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O.C. and Stiggs (1985)
A Robert Altman film..."you know, for the kids"
By far the most wacked-out teen comedy of all time, this bizarre Robert Altman nugget was adapted from a single issue of National Lampoon magazine, the 1982 "Utterly Monstrous, Mind-Roasting Summer of O.C. and Stiggs" special. The plot is simple: O.C. and Stiggs are two bored, horny, Arizona high schoolers who find immense satisfaction in tormenting the Schwab family (the patriarch is fabulously portrayed by Altman regular Paul Dooley). Over summer vacation, they canoe to Mexico, buy a machine gun from Dennis Hopper, organize a King Sunny Ade concert, and try to woo Cynthia Nixon. There's no sentimentality in this film whatsoever. The two leads are unlikable, homophobic morons, but it still adds up into a remarkably funny endeavor. If you're not in the mood for something with a profound statement to make and enjoy laughing at bizarre non-sequiturs, give this film a try.
All This and World War II (1976)
It's, err, an experience...
Mind-imploding cinematic disaster from Twentieth-Century Fox pairs archival World War II footage and Fox films from (primarily) the same period along with "choice" Beatles covers. It's sort of like THAT'S ENTERTAINMENT! gone terribly wrong. Did people think that this film would have some sort of educational purpose? Maybe a Fox executive thought this would fill in the void for Beatles fans desperate for the band to reunite? Some of the stock footage is quite interesting, like Japanese-American owned businesses disguising their ethnicity and footage of James Stewart enlisting. So too is a look at some of the fictitious films Fox made in response to the war (in one clip, a woman hears news of Pearl Harbor on the radio and says, "Oh, it must be Orson Welles!"). But most of the music is pretty awful, and cuing "The Fool on the Hill" and "Nowhere Man" with Hitler and Mussolini respectively can't take the place of a scholarly exploration of the subject.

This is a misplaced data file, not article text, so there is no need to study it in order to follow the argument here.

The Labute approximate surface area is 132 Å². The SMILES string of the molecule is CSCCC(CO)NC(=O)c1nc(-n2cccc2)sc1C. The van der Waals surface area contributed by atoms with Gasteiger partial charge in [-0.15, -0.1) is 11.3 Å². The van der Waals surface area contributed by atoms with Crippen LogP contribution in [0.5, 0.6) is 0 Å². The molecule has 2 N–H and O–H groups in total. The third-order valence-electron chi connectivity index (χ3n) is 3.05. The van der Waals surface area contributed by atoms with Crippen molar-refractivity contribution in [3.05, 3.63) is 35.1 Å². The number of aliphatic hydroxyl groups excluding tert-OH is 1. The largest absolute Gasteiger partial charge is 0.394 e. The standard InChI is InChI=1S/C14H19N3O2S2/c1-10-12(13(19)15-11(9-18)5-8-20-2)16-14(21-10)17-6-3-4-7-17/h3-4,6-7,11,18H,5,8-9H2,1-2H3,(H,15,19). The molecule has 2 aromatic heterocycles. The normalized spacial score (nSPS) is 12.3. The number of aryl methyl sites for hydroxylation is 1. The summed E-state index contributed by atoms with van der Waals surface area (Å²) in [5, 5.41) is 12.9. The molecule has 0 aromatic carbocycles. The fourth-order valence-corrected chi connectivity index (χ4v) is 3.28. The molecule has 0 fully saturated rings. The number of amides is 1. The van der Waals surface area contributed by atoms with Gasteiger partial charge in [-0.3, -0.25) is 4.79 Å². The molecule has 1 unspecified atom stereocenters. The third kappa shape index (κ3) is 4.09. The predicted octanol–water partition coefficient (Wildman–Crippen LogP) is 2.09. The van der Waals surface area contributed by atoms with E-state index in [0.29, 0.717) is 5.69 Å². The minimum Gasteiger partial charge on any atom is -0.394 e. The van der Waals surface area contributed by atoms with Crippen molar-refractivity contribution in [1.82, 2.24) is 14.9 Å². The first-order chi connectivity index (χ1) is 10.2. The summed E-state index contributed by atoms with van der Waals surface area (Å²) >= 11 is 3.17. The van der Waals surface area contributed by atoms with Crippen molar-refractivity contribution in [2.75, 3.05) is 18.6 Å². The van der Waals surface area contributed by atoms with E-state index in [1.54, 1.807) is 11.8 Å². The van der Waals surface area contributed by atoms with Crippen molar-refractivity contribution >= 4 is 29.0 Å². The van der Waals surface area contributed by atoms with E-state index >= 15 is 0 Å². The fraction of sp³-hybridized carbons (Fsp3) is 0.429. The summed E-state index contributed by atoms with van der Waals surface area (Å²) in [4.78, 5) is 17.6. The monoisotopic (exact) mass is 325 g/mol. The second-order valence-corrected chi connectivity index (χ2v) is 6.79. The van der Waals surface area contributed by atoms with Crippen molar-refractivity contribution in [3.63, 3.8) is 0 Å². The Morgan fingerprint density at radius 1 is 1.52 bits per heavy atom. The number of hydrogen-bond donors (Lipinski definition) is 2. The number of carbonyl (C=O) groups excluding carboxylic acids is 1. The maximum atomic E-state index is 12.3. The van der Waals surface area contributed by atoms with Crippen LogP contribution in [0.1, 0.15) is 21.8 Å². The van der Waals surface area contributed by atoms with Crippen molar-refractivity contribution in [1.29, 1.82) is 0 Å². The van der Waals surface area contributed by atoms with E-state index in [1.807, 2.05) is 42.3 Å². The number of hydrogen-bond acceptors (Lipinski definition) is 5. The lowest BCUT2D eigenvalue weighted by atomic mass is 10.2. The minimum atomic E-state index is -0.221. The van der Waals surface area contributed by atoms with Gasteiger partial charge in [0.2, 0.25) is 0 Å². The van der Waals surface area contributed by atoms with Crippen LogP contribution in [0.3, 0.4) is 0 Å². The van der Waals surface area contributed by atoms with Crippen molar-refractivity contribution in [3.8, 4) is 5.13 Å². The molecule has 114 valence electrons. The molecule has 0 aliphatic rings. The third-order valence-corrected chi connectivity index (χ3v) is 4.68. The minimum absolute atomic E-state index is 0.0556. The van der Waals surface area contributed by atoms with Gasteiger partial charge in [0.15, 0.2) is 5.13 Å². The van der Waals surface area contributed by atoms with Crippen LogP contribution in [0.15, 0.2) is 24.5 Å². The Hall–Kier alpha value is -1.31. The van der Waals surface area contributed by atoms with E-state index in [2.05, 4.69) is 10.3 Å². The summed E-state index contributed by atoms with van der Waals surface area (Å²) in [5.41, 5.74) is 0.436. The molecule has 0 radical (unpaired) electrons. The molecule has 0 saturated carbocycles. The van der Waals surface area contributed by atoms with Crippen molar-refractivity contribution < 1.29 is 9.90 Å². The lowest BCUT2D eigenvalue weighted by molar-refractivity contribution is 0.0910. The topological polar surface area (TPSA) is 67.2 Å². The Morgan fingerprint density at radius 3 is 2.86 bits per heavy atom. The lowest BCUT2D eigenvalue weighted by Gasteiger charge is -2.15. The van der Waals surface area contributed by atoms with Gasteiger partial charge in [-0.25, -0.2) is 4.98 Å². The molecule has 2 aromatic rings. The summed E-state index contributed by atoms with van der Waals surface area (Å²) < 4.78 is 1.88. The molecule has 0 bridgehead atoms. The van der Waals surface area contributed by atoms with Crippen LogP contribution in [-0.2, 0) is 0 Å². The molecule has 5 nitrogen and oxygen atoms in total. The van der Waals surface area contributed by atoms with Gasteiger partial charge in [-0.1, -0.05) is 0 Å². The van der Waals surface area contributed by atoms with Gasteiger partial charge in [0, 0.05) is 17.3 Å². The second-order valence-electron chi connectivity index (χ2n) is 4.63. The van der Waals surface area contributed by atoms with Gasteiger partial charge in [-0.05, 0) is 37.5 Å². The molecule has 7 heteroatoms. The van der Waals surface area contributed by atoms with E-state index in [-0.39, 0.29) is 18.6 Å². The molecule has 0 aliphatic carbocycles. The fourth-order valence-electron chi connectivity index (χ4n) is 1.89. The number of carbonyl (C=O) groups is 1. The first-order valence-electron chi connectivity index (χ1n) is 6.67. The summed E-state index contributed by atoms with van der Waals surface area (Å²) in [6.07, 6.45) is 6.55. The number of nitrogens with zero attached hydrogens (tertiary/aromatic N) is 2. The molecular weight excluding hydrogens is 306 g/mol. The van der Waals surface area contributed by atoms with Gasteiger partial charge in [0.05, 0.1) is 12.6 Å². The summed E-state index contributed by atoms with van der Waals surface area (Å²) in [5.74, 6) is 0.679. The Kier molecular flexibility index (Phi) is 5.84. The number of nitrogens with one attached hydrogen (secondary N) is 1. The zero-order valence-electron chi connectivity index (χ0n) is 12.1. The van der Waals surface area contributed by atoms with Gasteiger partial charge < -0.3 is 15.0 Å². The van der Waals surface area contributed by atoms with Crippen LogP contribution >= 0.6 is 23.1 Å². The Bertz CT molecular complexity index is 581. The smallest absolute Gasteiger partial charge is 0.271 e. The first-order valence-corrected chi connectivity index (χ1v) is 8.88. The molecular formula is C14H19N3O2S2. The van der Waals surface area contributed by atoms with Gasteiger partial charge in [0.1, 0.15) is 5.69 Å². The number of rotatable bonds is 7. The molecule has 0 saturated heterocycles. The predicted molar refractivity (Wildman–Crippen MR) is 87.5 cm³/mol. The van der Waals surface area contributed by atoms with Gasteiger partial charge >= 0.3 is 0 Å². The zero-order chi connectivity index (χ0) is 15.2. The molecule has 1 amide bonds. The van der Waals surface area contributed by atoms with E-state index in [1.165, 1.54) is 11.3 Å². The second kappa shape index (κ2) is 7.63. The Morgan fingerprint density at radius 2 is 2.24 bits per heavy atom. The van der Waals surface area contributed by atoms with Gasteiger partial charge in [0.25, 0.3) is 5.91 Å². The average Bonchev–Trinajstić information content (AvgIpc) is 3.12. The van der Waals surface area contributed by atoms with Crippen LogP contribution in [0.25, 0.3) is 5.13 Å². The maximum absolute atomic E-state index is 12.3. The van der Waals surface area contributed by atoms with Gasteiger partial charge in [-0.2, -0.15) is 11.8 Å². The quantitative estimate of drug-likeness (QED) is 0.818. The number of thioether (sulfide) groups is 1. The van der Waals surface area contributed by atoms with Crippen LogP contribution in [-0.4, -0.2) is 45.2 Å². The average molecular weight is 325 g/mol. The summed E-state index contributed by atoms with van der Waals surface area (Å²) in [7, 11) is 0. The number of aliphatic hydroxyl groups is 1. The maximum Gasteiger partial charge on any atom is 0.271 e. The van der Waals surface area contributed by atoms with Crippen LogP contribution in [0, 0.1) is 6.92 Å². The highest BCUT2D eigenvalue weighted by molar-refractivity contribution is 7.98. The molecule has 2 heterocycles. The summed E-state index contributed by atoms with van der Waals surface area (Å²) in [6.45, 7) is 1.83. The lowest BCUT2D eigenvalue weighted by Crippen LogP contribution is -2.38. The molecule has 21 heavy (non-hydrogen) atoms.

Sadly neglected prime slice of English film-making
Peter Watkins-directed mockumentary about a pop star whose fame is engineered by the government. Paul Jones gives a wonderful performance as Steven Shorter, possibly the most famous man in Great Britain. We watch his daily exploits as he's followed by a documentary crew that also narrates. Although Shorter is clearly in the vein of a "mod" from the mid-1960's, the film has aged quite well. The original songs are great ("Privilege(Set Me Free)" was covered by Patti Smith in 1978) and the scenes of Shorter leading a fascist-like rally are still eerie (perhaps an influence on the film PINK FLOYD THE WALL?). Another great scene deals with Shorter being conscripted into writing a Catholic rock song, which anticipates how the organized Christianity of today tries to use rock as a way of converting people. Definitely worth watching. Hopefully it will finally get a proper home video release.
hilarious but also very touching
I had heard of the band Half Japanese before seeing this film in the out-of-print Spin Alternative Record Guide, but nothing written about them could prepare me for this amazing documentary. Picture this: two brothers from Ohio get the bug to start a band. Neither Jad or David Fair has any clue as to how to play their instruments, but in 1980, they ink a deal to release a three-LP debut box set from an English label. Over the next ten years, Half Japanese earns enormous accolades, especially among other musicians, ironically. I can't think of how anybody could possibly watch this film all the way through and not come to endear Jad Fair. The best scenes are the interviews with Jad and David's parents ("Our house is the birthplace of punk rock") and a staged interlude where the two brothers explain where why they started writing songs about ghosts and dead pirates. You owe it to yourself to see this movie.
Freddy Got Fingered (2001)
One of the finest films of the decade thus far
one of the most unfairly maligned films ever made. Tom Green's style of humor is gross and infantile, but I've always loved it. He just loves to offend the morals of the common man, and watch people reach their breaking points; this, essentially is the whole purpose of this film, but with we the audience being the target.